There's no doubt that 2021 has been a tumultuous year, with COVID-19 and lockdowns continuing to affect the way we socialise, work and even how we shop.
But there are some things we can rely on to stay the same – as Christmas approaches, grocery store shelves will be stacked with fruit-filled pastries and legs of ham and Mariah Carey's 'All I Want for Christmas is You' will be played on a continuous loop at shopping centres across the nation.
As Christmas Day edges closer, you may be wondering whether to brave the crowds at the grocery store or try grocery shopping online.
Australians have traditionally been a little reluctant to buy their groceries online, but the effects of COVID-19 has boosted its popularity. IbisWorld reports an expected 46.2% jump in revenue from online grocery shopping in 2020-2021.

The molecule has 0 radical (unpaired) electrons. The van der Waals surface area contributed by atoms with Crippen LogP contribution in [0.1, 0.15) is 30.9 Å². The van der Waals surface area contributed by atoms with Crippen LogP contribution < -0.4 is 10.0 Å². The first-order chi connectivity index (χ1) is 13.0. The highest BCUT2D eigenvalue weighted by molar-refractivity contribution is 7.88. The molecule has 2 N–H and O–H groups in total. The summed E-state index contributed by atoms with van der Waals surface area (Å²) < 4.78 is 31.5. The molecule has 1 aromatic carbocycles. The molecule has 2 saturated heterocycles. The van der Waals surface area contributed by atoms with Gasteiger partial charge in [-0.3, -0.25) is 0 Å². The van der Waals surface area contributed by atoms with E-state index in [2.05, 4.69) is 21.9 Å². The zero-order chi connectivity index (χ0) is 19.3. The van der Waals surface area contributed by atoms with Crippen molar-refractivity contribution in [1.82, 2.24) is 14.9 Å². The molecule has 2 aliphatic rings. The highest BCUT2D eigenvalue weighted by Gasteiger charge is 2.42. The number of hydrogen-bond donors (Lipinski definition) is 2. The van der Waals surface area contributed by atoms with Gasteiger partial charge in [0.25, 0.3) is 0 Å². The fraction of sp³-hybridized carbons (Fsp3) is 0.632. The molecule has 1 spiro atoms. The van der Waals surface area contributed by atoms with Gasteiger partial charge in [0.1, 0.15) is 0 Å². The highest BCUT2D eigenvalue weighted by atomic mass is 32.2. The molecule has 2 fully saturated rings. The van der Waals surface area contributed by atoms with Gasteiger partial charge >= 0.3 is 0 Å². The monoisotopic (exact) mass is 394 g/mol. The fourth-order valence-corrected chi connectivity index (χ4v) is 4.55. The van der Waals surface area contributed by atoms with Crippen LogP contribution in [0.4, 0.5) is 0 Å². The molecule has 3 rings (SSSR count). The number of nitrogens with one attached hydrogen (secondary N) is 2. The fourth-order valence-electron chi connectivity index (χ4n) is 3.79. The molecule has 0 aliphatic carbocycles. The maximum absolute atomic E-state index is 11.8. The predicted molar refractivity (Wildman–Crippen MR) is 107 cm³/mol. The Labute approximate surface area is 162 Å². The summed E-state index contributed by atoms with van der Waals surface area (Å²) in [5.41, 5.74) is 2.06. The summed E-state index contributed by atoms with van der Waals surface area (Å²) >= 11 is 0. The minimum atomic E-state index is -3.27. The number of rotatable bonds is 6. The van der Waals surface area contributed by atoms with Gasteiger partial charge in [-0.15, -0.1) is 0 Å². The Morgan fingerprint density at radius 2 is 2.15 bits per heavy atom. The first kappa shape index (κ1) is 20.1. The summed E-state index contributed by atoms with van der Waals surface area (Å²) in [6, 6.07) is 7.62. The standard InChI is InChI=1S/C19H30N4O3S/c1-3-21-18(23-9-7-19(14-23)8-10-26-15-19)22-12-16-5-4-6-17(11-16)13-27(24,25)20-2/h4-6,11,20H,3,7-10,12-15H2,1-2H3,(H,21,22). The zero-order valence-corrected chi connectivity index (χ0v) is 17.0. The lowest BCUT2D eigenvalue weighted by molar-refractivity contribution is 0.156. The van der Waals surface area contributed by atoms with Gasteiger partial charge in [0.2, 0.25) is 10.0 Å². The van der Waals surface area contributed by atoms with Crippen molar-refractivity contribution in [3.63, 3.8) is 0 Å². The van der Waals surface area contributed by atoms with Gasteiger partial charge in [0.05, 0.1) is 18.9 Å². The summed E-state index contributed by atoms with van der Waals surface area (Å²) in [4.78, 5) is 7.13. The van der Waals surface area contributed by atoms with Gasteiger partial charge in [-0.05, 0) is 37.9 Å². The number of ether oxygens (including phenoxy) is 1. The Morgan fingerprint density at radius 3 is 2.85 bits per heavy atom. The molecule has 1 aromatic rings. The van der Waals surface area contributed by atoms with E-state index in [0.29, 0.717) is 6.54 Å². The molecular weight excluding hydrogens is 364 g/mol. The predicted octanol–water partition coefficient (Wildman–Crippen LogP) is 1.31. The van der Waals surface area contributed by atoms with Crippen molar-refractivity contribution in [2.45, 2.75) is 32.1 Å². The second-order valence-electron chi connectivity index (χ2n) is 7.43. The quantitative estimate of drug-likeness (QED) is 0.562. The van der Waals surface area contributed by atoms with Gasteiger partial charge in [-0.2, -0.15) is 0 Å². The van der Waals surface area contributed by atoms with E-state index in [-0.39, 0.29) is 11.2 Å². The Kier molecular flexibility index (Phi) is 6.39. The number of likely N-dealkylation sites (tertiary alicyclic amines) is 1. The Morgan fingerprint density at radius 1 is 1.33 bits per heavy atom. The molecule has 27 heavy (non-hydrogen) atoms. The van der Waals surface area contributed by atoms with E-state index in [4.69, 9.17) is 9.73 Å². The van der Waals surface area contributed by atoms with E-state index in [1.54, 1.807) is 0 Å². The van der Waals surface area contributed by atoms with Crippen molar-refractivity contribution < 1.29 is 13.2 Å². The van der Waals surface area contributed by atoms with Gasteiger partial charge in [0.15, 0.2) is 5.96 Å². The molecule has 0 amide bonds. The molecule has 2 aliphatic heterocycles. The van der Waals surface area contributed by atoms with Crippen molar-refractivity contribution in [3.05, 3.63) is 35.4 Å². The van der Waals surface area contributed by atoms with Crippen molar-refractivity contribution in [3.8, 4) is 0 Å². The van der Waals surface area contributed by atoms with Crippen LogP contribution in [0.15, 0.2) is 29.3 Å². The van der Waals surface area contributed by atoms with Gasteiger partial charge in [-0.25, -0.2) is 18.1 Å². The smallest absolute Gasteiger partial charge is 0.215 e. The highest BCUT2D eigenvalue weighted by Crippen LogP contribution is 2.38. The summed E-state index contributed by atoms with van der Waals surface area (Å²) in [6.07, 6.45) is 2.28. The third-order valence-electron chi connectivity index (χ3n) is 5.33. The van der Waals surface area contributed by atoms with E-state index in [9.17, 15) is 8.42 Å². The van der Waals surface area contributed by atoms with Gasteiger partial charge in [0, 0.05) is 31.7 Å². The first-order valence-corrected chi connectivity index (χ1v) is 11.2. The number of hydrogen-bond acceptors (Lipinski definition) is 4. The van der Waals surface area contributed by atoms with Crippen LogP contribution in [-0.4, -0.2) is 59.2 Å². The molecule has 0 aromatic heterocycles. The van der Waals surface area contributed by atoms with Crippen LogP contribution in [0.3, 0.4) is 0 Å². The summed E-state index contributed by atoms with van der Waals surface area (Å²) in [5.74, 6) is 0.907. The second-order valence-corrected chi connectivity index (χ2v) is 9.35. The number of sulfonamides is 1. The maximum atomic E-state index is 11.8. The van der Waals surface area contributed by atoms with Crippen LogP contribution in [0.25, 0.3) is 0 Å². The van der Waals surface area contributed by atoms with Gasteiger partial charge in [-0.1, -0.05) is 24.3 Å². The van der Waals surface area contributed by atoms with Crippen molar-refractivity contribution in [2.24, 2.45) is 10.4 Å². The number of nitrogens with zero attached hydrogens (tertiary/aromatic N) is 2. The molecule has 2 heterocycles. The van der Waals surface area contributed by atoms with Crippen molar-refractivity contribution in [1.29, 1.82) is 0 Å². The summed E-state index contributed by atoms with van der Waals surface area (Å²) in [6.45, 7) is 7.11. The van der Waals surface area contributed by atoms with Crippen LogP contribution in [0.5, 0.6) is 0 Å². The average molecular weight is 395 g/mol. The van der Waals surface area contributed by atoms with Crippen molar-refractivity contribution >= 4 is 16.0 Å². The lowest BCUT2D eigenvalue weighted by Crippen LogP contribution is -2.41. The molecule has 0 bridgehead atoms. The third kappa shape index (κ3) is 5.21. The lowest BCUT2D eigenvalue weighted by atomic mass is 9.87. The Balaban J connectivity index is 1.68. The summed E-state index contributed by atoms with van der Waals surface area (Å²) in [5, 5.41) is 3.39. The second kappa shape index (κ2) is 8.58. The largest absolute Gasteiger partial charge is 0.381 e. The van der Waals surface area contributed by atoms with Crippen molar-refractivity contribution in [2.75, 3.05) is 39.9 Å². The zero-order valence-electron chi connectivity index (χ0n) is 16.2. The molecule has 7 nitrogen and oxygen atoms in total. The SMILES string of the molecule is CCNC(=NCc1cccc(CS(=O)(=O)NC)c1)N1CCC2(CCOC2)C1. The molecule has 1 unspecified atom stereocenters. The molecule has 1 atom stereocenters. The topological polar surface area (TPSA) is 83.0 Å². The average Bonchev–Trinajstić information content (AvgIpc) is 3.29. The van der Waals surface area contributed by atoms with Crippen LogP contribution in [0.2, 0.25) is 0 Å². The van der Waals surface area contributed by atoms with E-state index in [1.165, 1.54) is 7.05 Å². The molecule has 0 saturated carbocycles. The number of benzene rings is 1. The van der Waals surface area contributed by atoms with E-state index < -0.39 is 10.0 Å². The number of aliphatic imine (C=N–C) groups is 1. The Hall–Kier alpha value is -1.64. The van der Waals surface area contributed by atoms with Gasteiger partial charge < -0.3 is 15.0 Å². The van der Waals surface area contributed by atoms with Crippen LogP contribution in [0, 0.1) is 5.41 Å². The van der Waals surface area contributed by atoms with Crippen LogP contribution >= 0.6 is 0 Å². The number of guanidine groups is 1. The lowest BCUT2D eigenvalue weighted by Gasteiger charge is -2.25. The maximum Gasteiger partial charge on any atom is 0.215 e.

And a recent Coles' survey of 7500 Australians found that almost half of Australians will do more of their Christmas food shopping online this year.
So, with more consumers than ever likely to turn to online shopping this festive season, we break down the pros and cons of doing the big Christmas grocery shop online versus instore.
Being able to select your own fresh produce is one of the pros of buying groceries instore.
Our online grocery delivery reviews found that produce included in online orders is usually in good condition with an appropriate level of ripeness. But you simply can't beat instore shopping when it comes to choosing the perfect produce for your special Christmas recipes, especially if you require fruit or vegetables in very specific quantities or sizes.
It may also be wise to buy meat and seafood instore to ensure they stay adequately chilled – nobody wants to give their guests food poisoning on Christmas day.